As a property manager, one of your most important jobs is screening potential tenants.
You’ve got to do background checks and credit checks to make sure you’re getting good tenants to sign your lease.
But do you know the steps you need to take in order to get the find the right tenants for your apartment? Do you know what to look for to weed out the bad renters?
When you rent to bad tenants, they eat into your margins and reduce profits. And once they’ve signed the lease and moved in, it can be hard to get them out. This is why it’s crucial to screen tenants before signing any rental agreements or handing over the keys.
Here are 5 mistakes to avoid when screening a tenant for your rental property.
1. Not Screening Every Single Tenant
This is an obvious one, but it is a frequent mistake that property managers make. Some property managers only screen tenants that they are skeptical about. This is the wrong approach.
You need to screen every single tenant that comes through the door. You can’t judge a book by its cover and assume that because someone is well-dressed or driving a nice car that they have the means to afford the rent. There’s also no way of knowing what details loom and lurk in a person’s past.
Make sure you screen every potential tenant, even the ones that current tenants, family, and friends recommend. You should also take the time to screen every adult that will be living on the property—not just the head of the household. For your own protection, make sure you meet and screen every person who plans to live in your rental. By screening every applicant equally, you also comply with Federal Fair Housing laws.
2. Skipping the Background Check
Some property managers think that the only important trait in a renter’s ability to pay the rent. With this idea in mind, sometimes they only run a credit check. A credit check will only tell you half the story.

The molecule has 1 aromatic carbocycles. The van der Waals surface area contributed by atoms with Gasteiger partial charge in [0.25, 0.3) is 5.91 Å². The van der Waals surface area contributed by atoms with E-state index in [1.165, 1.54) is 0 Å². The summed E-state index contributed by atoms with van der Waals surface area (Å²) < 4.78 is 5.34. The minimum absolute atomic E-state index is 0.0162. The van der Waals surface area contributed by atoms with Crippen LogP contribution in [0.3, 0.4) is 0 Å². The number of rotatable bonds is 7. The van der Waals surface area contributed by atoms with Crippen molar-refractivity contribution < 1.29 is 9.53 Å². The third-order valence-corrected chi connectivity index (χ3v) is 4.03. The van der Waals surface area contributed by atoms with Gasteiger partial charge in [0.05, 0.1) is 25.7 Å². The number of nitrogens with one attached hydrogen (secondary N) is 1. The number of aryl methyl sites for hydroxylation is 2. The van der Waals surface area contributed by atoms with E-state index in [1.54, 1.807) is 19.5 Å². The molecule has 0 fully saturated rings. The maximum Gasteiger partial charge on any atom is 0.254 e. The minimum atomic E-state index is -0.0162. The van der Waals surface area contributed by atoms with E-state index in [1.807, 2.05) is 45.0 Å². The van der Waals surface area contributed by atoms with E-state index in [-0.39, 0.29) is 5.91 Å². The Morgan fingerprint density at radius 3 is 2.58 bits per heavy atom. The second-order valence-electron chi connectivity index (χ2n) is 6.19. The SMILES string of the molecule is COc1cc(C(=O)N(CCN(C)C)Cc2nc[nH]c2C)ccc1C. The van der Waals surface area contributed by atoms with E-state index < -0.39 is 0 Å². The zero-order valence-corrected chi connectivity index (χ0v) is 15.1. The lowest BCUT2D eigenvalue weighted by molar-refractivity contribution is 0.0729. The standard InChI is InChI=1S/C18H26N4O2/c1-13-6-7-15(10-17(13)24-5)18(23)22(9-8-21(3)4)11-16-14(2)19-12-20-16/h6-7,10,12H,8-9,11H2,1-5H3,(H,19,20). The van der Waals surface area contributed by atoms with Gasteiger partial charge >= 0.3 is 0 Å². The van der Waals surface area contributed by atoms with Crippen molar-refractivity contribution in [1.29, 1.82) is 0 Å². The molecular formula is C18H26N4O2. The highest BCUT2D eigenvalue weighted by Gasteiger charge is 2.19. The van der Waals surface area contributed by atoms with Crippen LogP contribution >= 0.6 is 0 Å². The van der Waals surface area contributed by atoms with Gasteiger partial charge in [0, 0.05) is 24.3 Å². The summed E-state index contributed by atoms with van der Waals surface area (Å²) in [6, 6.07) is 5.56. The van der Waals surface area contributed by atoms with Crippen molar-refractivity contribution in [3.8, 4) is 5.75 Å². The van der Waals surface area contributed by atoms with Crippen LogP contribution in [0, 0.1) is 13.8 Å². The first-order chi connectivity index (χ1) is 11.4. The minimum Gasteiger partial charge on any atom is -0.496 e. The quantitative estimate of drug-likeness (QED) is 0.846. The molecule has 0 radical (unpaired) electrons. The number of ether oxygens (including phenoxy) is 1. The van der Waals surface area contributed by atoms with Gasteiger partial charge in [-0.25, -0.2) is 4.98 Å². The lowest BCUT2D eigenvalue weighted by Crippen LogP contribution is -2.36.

You’ve got to do a background check as well.
A tenant can have good credit and still have a checkered past. A background check will let you know if someone has a serious criminal record. If you rent to someone with a criminal past, it could be bad news for your bottom line. It could also damage your reputation. It can even put your neighbors at risk.
You’ve got to be diligent and extremely careful whenever you lease to a new tenant. If they have serious criminal charges on their record, it is usually best to move on and look for someone else. Just remember to only consider recent convictions for crimes that would put your property, neighborhood or other tenants in danger. It is illegal to use arrest records for tenant screening purposes.
As a property manager, you want to keep your unit safe and profitable, and you should keep the needs and safety of your neighbors in mind as well.
3. Start Screening Too Late
Start the screening process as soon as you have an interested renter. Delaying the process can leave you with an unoccupied unit. Unoccupied earnings can kill your rental property earnings. Don’t wait until the last minute only to realize that this isn’t the tenant you want in your apartment.
At the same time, if you wait too long to figure out that this could be a great tenant, the tenant might have already decided to move in somewhere else.
Don’t run the risk of losing out on a great tenant simply because you didn’t move the process along quickly enough.
4. Not Interviewing the Tenant
You have to interview every single tenant. Ask them some basic questions before handing over any paperwork or having them sign any agreements. It is very easy for some people to lie on paper, but more difficult to lie when you’re face to face.
By conducting a casual interview you can also build a rapport with the tenant. This is important, especially if the tenant signs your lease and ends up living on your property for an extended period of time.